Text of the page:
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OPINION: Gambia runs rule over latest PSC hopefuls

Gambia runs rule over latest PSC hopefuls

Ministry hoping to make awards this year after 11 of 22 bidders shortlisted.

Barry Morgan Paris 

Gambia aims to select successful suitors bidding for acreage in the country’s latest licensing round by the middle of this year, possibly awarding production sharing contracts before autumn. Petroleum & Energy Minister Fafa Sanyang told Upstream this week that the ministry website would be updated shortly to allow the newly shortlisted bidders to submit requests for proposals as the licensing process enters its second phase. Sanyang added that President Adama Barrow's government would then decide on the successful bidders "by about mid-year", with the possibility of awarding PSCs a few months later. Ministry officials had earlier extended the deadline for companies to submit requests for information on specified blocks from 10 January to 18 February, implying that requests for proposals would suffer proportionate delay. Of the 22 companies expressing formal interest, 11 have been shortlisted including France's Total, Italy's Eni and two affiliates of China National Offshore Oil Corporation (CNOOC) — CNOOC International and CNOOC UK. Also in the mix are Australian juniors Far Ltd and Talon Petroleum, UK-based Impact Oil & Gas, Sweden’s Svenska Petroleum and a joint venture of UK-based Tullow Oil and Australia's Woodside Energy. All shortlisted companies will make proposals on key technical and commercial terms in line with Gambia's draft model contract — the Model Petroleum, Exploration & Production Licence of 2014, which was reviewed and reformatted last August. The model contract will form the basis of all licences to be granted under the Petroleum Exploration, Development & Production Act, said the ministry. Excluded from the exercise are blocks A2 and A5, where operator Far aims to drill the Samo-1 well later this year, having recently farmed out a 40% stake to Malaysia’s Petronas, which will take the reins in the event of oil or gas development. Based on Gambia's official map, offered acreage includes two onshore licences including both upper and lower River Gambia tracts, the two shallow water licences A3 and A6, as well as deep-water licences A1 and A4, which are currently claimed by Oslo-listed African Petroleum (APCL). Sanyang declined to comment on the status of blocks A1 and A4, which are subject to arbitration proceedings at the International Centre for the Settlement of Investment Disputes. A government statement issued this week specifies that all 22 companies had expressed interest in just four blocks, suggesting that either the two onshore licences had been dropped or that A1 and A4 have been withdrawn to avoid controversy. The cases lodged by APCL against the Gambian government in pursuit of its claim are understood to have prompted Gambia’s Justice Ministry to seek postponement of the licensing exercise as the blocks featured prominently in suitor interest. Rather than commit funds to a protracted legal battle in an international tribunal, Upstream understands that several ministerial figures would prefer an amicable settlement. It is understood some officials hope APCL may drop the case in exchange for a compromise, such as retaining equity alongside companies already active, including majors or state players keen to secure a position or expand their footprint in the Mauritania-Senegambia-Guinea-Bissau-Conakry (MSGBC) basin. It is unclear how this licensing process affects an Area of Mutual Interest agreement announced last year by Far and CNOOC, which covered selected offshore acreage in the MSGBC basin, including all of Gambia's shallows but excluding blocks A1 and A4.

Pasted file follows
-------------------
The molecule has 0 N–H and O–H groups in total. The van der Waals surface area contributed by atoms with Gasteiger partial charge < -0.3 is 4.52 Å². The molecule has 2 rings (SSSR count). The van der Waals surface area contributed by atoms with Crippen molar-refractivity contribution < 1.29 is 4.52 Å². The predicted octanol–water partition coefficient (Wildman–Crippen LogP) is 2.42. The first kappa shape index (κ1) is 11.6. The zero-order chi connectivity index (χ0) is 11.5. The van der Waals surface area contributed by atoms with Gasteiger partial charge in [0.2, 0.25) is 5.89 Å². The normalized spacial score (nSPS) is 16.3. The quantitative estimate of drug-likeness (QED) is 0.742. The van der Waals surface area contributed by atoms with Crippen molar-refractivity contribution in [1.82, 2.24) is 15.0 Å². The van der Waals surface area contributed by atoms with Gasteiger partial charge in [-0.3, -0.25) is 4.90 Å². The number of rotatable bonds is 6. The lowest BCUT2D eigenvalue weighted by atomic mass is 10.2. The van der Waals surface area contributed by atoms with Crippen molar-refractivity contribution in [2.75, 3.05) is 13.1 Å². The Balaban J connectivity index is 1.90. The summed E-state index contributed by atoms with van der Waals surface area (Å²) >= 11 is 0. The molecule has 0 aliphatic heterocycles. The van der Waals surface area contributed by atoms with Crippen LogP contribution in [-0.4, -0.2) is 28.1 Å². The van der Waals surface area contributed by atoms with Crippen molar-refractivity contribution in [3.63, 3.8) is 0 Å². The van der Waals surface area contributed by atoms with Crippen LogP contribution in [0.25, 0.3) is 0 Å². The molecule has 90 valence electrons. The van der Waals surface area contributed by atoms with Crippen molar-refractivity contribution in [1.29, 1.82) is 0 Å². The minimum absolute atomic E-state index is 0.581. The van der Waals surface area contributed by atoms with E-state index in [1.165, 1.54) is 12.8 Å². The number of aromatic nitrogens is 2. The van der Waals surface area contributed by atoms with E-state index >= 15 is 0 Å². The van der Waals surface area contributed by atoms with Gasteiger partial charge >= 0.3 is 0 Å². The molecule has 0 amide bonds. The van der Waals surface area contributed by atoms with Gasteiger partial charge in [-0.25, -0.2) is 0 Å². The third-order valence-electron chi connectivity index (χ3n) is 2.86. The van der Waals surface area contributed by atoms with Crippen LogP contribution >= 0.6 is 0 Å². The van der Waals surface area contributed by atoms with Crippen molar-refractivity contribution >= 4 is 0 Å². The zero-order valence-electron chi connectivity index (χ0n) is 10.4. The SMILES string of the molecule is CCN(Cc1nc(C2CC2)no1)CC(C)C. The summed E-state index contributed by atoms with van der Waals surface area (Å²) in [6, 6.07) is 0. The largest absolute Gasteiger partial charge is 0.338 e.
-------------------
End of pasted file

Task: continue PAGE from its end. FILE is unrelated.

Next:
Copyright: 2017 - 2022 | GunjurOnline™
Copyright: 2017 - 2022 | GunjurOnline™
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